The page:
Your inventory module should provide a detailed listing of your stock, along with a total that reflects your preferred inventory valuation method. If you have performed a physical inventory count, this is a good time to make the appropriate adjustments within the inventory module. Again, you should avoid making any direct entries in the general ledger unless you need to make an extraordinary adjustment.
Deal with Accruals
In most companies, there is a series of accruals that you must perform every month. You might pay payroll, for example, weekly or biweekly, which can cause you to overlap with the end of the month. You’ll need to calculate the portion of payroll expense you incurred in the month that just ended and make a reversing entry to payroll expense vs. accrued expenses. You should also recognize accrued PTO.
If your organization bills clients for progress against long-term projects, you may need to make accruals to recognize revenue earned but not yet billed. If you have received up-front retainers, likewise, you’ll need to record deferred revenue and reconcile any previously deferred amounts that you should now recognize.
If the company has made any deposits or pre-payments that aren’t accounted for via subledger posting, you should accrue those as well.
Review Fixed Assets, Depreciation, and Amortization
If your company has acquired any capital equipment, software, or similar items that you must depreciate, you’ll need to update the schedule of fixed assets, apply the appropriate depreciation schedule to those newly acquired assets, and make the appropriate adjustments to depreciation expense vs. accumulated depreciation. Very often, those types of purchases are erroneously posted to expense accounts when you process invoices, so you need to reclassify them to the fixed assets account in GL. This is a good time to review purchases for such exceptions and handle them proactively.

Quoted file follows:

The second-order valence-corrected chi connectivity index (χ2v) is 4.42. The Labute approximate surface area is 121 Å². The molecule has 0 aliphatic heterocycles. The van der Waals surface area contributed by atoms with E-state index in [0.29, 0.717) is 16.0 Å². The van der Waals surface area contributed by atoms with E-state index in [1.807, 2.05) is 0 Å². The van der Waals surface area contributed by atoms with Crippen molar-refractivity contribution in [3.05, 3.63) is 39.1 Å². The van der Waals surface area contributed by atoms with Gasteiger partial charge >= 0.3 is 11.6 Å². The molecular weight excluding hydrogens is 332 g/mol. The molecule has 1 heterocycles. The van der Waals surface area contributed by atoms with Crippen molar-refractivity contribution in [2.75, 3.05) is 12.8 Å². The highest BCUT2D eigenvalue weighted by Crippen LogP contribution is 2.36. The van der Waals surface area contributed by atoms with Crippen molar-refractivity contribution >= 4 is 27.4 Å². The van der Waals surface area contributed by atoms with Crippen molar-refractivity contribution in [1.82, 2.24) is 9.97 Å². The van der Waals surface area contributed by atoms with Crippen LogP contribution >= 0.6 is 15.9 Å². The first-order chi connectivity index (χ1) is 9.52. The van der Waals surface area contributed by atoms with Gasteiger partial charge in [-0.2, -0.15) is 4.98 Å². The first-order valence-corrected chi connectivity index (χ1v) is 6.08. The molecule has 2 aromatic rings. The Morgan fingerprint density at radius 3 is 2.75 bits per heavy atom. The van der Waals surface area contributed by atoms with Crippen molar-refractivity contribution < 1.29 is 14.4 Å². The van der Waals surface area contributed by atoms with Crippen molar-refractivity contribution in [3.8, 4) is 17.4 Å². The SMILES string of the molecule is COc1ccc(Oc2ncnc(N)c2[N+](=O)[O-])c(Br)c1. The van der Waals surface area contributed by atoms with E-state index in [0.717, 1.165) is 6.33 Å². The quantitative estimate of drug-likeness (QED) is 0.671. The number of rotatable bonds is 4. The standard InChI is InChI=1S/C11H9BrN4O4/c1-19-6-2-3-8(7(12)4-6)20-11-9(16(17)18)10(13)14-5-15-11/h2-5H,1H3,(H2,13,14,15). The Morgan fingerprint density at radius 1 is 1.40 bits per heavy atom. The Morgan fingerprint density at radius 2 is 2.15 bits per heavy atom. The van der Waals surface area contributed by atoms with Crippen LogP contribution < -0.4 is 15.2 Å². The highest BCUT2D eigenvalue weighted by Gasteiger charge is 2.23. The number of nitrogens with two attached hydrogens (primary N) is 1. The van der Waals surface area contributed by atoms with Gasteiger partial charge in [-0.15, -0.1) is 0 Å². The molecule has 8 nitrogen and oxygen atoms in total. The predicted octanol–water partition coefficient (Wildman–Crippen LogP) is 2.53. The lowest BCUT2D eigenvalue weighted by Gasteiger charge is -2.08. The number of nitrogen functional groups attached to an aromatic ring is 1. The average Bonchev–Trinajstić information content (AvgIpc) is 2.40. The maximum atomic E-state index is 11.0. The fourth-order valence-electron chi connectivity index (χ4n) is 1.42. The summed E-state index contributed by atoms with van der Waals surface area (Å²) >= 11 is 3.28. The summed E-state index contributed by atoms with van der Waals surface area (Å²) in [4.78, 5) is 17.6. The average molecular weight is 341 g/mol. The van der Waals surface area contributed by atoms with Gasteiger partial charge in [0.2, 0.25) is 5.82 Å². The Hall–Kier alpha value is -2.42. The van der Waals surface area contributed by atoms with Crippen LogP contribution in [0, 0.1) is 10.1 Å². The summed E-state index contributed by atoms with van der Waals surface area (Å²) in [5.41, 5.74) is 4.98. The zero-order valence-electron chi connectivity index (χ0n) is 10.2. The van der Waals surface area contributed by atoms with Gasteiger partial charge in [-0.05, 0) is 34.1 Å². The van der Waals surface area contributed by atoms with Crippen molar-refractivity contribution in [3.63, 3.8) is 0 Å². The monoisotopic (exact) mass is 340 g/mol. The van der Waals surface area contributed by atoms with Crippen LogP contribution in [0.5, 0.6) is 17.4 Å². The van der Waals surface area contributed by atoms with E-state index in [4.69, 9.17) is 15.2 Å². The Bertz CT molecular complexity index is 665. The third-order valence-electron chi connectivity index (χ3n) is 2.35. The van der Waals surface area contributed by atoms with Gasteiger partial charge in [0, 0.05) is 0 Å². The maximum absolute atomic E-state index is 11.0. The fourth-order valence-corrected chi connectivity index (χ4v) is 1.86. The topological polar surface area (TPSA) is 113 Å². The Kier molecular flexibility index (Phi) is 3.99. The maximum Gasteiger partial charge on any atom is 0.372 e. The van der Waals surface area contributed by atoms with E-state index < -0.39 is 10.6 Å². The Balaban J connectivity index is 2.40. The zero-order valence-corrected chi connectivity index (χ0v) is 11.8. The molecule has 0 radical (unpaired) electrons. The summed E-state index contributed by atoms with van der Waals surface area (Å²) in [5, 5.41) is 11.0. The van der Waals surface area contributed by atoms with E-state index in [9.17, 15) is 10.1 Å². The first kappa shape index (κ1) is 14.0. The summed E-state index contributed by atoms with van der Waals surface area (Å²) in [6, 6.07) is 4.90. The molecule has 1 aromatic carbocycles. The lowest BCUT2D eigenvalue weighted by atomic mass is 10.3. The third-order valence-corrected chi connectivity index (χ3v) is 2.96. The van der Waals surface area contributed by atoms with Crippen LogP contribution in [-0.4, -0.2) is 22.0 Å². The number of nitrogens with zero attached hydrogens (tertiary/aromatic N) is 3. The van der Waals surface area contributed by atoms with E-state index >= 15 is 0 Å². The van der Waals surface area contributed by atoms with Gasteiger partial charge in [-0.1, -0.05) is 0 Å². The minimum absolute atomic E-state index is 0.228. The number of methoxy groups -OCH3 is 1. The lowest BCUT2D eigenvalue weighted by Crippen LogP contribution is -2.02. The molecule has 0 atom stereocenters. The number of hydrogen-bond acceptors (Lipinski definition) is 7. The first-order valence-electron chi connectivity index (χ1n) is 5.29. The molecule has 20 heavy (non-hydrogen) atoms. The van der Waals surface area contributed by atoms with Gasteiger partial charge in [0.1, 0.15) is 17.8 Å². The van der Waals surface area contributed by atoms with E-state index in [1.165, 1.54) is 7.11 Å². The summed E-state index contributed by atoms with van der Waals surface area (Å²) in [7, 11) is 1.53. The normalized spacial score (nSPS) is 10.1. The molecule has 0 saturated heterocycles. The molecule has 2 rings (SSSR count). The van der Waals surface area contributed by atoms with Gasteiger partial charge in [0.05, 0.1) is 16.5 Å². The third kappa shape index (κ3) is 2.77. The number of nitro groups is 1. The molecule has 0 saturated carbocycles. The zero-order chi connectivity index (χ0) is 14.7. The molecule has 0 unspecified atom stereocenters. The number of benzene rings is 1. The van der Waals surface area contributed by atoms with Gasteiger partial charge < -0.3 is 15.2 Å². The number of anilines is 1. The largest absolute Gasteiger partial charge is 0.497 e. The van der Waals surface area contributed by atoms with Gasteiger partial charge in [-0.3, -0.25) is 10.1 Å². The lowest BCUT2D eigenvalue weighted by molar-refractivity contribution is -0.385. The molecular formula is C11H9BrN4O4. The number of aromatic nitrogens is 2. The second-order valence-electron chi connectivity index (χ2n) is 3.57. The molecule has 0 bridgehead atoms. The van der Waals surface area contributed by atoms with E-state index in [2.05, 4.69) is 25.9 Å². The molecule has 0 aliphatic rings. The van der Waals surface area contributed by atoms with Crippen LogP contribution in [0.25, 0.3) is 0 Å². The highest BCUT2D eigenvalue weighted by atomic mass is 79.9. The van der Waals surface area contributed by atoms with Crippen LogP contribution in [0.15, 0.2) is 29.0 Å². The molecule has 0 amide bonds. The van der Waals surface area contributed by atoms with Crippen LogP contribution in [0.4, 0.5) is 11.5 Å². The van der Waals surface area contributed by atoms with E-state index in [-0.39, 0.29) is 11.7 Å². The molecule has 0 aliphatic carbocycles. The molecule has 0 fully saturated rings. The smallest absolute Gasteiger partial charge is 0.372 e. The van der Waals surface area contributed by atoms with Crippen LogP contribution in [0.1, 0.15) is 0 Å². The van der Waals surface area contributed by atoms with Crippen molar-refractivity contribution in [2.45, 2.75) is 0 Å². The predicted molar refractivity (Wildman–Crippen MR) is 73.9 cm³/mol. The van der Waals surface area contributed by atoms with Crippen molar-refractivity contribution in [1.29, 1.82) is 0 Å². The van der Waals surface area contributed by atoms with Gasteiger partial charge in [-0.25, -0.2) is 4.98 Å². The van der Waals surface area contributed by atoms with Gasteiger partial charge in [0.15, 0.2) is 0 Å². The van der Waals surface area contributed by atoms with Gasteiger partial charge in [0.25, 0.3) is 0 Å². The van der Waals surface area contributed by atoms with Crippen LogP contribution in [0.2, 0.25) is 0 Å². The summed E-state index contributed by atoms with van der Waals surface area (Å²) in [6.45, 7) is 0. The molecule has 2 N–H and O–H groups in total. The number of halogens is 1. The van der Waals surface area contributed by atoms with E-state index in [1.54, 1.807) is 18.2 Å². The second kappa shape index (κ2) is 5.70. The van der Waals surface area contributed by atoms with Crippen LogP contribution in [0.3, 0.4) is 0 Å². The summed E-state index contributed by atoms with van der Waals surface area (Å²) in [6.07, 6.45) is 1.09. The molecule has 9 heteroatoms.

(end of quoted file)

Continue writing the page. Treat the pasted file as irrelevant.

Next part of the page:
If your company has disposed of any fixed assets, you’ll need to make the necessary adjustments to general ledger accounts and note the change in the schedule of fixed assets.
The same steps may apply to amortized assets as well, such as goodwill, closing costs, or business startup costs.
Make Needed Adjustments to Notes Payable
In many companies, notes payable will also require adjustment at the end of the month. You should review payments against installment loans to ensure that you have properly recorded interest versus principle. This is especially true of amortized loan payments in which the interest and principal amounts are constantly changing, even though the total payment amount remains constant. Loans with deferred interest payments require an interest accrual.
It’s a good practice to maintain a loan amortization table for each note payable and to ensure that the ending balance, total interest, and total principal match the transactions recorded in the general ledger.
Finally, you’ll need to adjust short-term vs. long-term notes payable so that your balance sheet reflects these amounts in the appropriate categories.
If your company holds investments, record interest earned, and dividends paid or credited to your account. You should also review the market value of assets and make the necessary entries to record unrealized losses to reflect any decline in value.
Wrap-up and Review
After you have made all the appropriate entries, performed all reconciliations, and recorded accruals, it’s time to print your preliminary reports. At this point, it is important to review your reports for reasonableness. Look for any large or unexpected variances. It’s a good practice to distribute these preliminary reports to a few trusted reviewers who can assist you in checking for errors and raise questions when appropriate. Very often, this kind of review process will expose anomalies that you might have otherwise overlooked.
Before printing your final reports, ensure that you close your accounting system for the month, preventing anyone from posting to prior accounting periods and retroactively changing balances.
Look for Opportunities to Automate Closing Processes
When you’re finished with the month-end closing and you have time to take a few deep breaths, consider reviewing your closing processes to look for opportunities to automate and streamline them. Look for tasks that typically consume large amounts of staff time.
Typically, with account reconciliations, you must include accompanying worksheets that combine information from multiple sources. If a particular account reconciliation process bogs things down, consider shifting to near-real-time reporting and analytics tools that can make your life easier by extracting information directly from your ERP system and making it available in Microsoft Excel. Doing so can streamline your processes and save hours of intensive work.
insightsoftware helps organizations of all sizes with powerful analytics, planning and budgeting applications, and other tools designed to automate tasks, streamline processes, and increase accuracy. We’re offering a free month-end closing template to help you and your team get the job done efficiently, every time. Download the free template today.